Forum for Science, Industry and Business

Sponsored by:     3M 
Search our Site:


Major Discovery Helps Explain How the Adult Brain Cleans out Dead Brain Cells and Produces New Ones

Adult brains generate thousands of new brain cells called neurons each day; however only a small fraction of them survive. The rest die and are consumed by scavenger cells called phagocytes. Until now, scientists have not fully understood how this process works, which phagocytes are unique in the brain, and how the removal of dead neurons influences the production of new neurons.

In humans, neurogenesis, or the formation of new neurons, largely ceases in most areas of the brain during adulthood. However, in two brain areas there is strong evidence that substantial numbers of new neurons are naturally generated (in the hippocampus, which is involved in memory forming, organizing and storing, and the olfactory bulb, involved in the perception of odors).

UVA Health System researchers have made a pivotal discovery in understanding this complicated process, and their findings could one day help scientists devise novel therapies to promote neurogenesis in the adult brain and re-establish its function in patients suffering from depression, post-traumatic stress disorder, and other mental disorders, in which adult neurogenesis is impaired .

The findings appear in a study published online July 31, 2011 in the journal Nature Cell Biology and led by two UVA researchers -- Jonathan Kipnis, PhD, associate professor of neuroscience, and Kodi S. Ravichandran, PhD, chair of the UVA Department of Microbiology and director of the UVA Center for Cell Clearance. Zhenjie Lu, PhD, is the first author on this work and was instrumental in combining the methodologies in the Kipnis lab (which focuses on basic mechanisms underlying neurological disorders) and the Ravichandran lab (which focuses on cell clearance) to address adult neurogenesis through a combination of in vivo studies in normal and genetically altered mice, and ex vivo studies using neuronal cultures.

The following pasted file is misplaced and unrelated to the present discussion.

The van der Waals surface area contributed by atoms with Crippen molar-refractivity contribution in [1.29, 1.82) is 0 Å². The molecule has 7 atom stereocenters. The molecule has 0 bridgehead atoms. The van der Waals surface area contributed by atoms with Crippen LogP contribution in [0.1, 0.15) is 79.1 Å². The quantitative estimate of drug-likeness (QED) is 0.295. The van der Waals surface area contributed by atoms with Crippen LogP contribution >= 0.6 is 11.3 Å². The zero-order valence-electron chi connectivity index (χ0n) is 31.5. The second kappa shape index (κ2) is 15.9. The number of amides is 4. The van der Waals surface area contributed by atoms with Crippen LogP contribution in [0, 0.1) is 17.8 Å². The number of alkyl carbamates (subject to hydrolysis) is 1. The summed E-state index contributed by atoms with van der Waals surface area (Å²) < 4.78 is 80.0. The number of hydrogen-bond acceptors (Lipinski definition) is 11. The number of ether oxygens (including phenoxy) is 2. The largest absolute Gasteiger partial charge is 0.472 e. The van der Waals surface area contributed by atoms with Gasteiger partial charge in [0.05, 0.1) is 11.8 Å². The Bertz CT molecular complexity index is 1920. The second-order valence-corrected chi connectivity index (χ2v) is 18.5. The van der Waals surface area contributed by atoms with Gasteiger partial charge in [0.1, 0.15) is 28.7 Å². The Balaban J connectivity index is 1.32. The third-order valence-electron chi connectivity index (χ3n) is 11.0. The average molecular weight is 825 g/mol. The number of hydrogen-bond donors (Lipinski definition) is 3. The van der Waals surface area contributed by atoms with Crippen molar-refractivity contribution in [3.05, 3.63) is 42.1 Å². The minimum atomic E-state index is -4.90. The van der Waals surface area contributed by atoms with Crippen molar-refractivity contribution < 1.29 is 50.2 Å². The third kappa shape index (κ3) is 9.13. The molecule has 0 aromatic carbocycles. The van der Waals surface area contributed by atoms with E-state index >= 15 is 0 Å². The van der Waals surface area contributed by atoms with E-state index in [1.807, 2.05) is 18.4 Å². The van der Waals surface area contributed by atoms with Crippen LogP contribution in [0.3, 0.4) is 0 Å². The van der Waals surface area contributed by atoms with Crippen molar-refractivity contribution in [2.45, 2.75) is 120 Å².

Through their research, UVA scientists discovered that certain types of progenitor cells, called the doublecortin (DCX)-positive neuronal progenitors (or “newborn neurons”), serve a dual role in the regulation of production and elimination of new brain cells. Progenitor cells generally act as a repair system for the body, replenishing special cells and maintaining blood, skin and intestinal tissues. This new discovery points to the ability of these cells to clean each other out, which ultimately benefits the regeneration process.

“Our study provides the first evidence that DCX+ cells, in addition to serving their function as neuronal precursors in the brain, also function as phagocytes [scavenger cells] by clearing out their dead brethren -- and that this process is required to maintain continuous generation of new neurons in the brain,” says Kipnis.

“These findings raise the possibility that this newly discovered process could be manipulated to rejuvenate the brain by regulating the addition of new neurons,” says Ravichandran.

This discovery, Kipnis adds, also could shed new light on our understanding of how the process of adult neurogenesis is regulated in the healthy brain, and in turn provide insights on diseased brains, where adult neurogenesis is severely impaired.

“The birth and death of new neurons in the adult brain have been implicated in ongoing learning and memory,” says Kevin Lee, PhD, chair of the Department of Neuroscience and professor of neurological surgery. “The findings by Kipnis, Ravichandran, Lu and associates are fascinating, because they describe a novel process regulating the production and removal of adult-born neurons. This represents an important step toward identifying mechanisms that might be manipulated to control the number of new neurons in the adult brain. Regulating new adult neurons in this manner could open a novel avenue for modifying basic cognitive functions, including learning.”